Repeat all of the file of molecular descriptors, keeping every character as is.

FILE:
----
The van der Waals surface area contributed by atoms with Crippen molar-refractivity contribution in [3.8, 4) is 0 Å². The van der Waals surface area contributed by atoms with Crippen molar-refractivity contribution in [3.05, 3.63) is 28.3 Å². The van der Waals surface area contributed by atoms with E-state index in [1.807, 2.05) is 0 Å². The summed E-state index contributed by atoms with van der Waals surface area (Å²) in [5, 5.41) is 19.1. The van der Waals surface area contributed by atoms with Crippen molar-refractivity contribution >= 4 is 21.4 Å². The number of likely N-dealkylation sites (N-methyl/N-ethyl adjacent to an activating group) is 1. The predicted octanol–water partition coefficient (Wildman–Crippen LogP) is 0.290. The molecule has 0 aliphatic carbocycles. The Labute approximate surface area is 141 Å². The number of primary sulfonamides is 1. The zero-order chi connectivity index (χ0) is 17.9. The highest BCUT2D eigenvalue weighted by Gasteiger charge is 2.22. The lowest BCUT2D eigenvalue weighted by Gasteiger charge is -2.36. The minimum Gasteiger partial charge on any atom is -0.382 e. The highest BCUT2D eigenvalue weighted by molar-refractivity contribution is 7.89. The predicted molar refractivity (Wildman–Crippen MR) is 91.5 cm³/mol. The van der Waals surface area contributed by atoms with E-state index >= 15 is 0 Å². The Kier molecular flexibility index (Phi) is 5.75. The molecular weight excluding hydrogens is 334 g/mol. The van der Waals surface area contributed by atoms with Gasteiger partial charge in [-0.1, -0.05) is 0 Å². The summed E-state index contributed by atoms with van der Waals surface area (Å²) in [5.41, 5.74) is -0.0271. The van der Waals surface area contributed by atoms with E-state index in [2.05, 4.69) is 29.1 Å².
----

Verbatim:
The van der Waals surface area contributed by atoms with Crippen molar-refractivity contribution in [3.8, 4) is 0 Å². The van der Waals surface area contributed by atoms with Crippen molar-refractivity contribution in [3.05, 3.63) is 28.3 Å². The van der Waals surface area contributed by atoms with E-state index in [1.807, 2.05) is 0 Å². The summed E-state index contributed by atoms with van der Waals surface area (Å²) in [5, 5.41) is 19.1. The van der Waals surface area contributed by atoms with Crippen molar-refractivity contribution >= 4 is 21.4 Å². The number of likely N-dealkylation sites (N-methyl/N-ethyl adjacent to an activating group) is 1. The predicted octanol–water partition coefficient (Wildman–Crippen LogP) is 0.290. The molecule has 0 aliphatic carbocycles. The Labute approximate surface area is 141 Å². The number of primary sulfonamides is 1. The zero-order chi connectivity index (χ0) is 17.9. The highest BCUT2D eigenvalue weighted by Gasteiger charge is 2.22. The lowest BCUT2D eigenvalue weighted by Gasteiger charge is -2.36. The minimum Gasteiger partial charge on any atom is -0.382 e. The highest BCUT2D eigenvalue weighted by molar-refractivity contribution is 7.89. The predicted molar refractivity (Wildman–Crippen MR) is 91.5 cm³/mol. The van der Waals surface area contributed by atoms with E-state index >= 15 is 0 Å². The Kier molecular flexibility index (Phi) is 5.75. The molecular weight excluding hydrogens is 334 g/mol. The van der Waals surface area contributed by atoms with Gasteiger partial charge in [-0.1, -0.05) is 0 Å². The summed E-state index contributed by atoms with van der Waals surface area (Å²) in [5.41, 5.74) is -0.0271. The van der Waals surface area contributed by atoms with E-state index in [2.05, 4.69) is 29.1 Å².